New guidelines to safeguard computer data: Firms join forces to combat 'pirates'

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The Independent Online
INFORMATION 'pirates' more dangerous than their seventeenth-century counterparts threaten British business through attacks on computer systems, a group of companies warned yesterday.

They had come together to draw up a code of best practice on computer security aimed at protecting business from the massive potential losses caused by breaches of the systems on which their companies now depend.

The group, including Midland Bank, BT, Shell UK and Unilever, is concerned about the growing vulnerability of companies that use computer networks to talk to organisations outside their own. It is no longer sufficient for a company to be conscious of its own weak spots. If a supplier's system is open to attack, say from a computer virus, the infection could spread quickly and easily through communications links to all the other companies they 'talk' to.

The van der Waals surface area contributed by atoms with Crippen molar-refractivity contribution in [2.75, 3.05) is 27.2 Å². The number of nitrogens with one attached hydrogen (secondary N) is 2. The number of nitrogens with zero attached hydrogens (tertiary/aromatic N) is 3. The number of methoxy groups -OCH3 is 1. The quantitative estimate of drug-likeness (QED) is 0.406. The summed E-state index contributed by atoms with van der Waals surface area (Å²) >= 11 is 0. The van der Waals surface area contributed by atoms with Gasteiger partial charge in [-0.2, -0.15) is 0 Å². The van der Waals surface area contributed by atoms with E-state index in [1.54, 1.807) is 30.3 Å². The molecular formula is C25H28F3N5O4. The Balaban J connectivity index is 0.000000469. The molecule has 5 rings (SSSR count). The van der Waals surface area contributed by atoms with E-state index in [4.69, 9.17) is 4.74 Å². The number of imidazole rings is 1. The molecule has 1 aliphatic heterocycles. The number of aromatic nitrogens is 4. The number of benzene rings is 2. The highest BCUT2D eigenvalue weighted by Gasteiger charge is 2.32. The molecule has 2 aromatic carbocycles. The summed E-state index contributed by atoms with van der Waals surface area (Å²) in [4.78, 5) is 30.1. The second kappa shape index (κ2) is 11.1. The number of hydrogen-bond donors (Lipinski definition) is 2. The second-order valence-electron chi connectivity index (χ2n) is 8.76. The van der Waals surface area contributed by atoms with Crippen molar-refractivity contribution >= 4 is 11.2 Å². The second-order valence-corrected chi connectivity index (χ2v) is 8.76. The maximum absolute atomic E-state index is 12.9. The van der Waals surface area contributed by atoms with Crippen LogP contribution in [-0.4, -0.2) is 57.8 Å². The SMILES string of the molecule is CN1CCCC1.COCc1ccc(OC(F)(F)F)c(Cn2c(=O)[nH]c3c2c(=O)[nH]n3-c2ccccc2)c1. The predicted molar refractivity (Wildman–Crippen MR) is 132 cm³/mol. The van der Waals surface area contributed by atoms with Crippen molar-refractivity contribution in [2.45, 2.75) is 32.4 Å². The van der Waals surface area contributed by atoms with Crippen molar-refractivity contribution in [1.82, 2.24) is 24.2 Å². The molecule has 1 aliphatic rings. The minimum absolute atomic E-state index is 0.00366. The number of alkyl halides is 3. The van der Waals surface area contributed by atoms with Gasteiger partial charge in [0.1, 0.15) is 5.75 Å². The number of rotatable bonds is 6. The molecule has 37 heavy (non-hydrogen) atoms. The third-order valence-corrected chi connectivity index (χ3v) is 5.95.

John Nicholas, deputy director-general of the Institute of Directors, warned of complacency in the face of the 'computer viruses, hackers, bombs, industrial espionage, fraud and petty crime', all of which are dealt with under the new code of practice. The guidelines include descriptions of physical security as well as the latest thinking on software that protects the integrity of a computer network.

John Sacher, head of logistics and store services at Marks and Spencer, warned businesses about his company's experiences with computer viruses. It sought support in producing the new guidelines after acquiring a relatively benign virus which displayed an expletive on the screens of affected computers.

The company has since installed virus-protection software on all of its systems, even at its overseas offices and subsidiaries. Mr Sacher said that in future, M & S intends to bind all suppliers under the terms of their contracts to follow the new code of practice on security.

Neil Twist, information technology director at the BOC Group, said managers cannot afford to assume such disasters only affect others.

The Department of Trade and Industry, which helped put together the new guidelines, estimates that security failures cost British business about pounds 1.1bn a year. Half of this can be put down to 'disasters' such as flood, fire and power failures, and the other half to more malicious intrusions into computer systems.

A Code of Practice for Information Security Management; BSI Publications, telephone 0908 221166; pounds 5.00.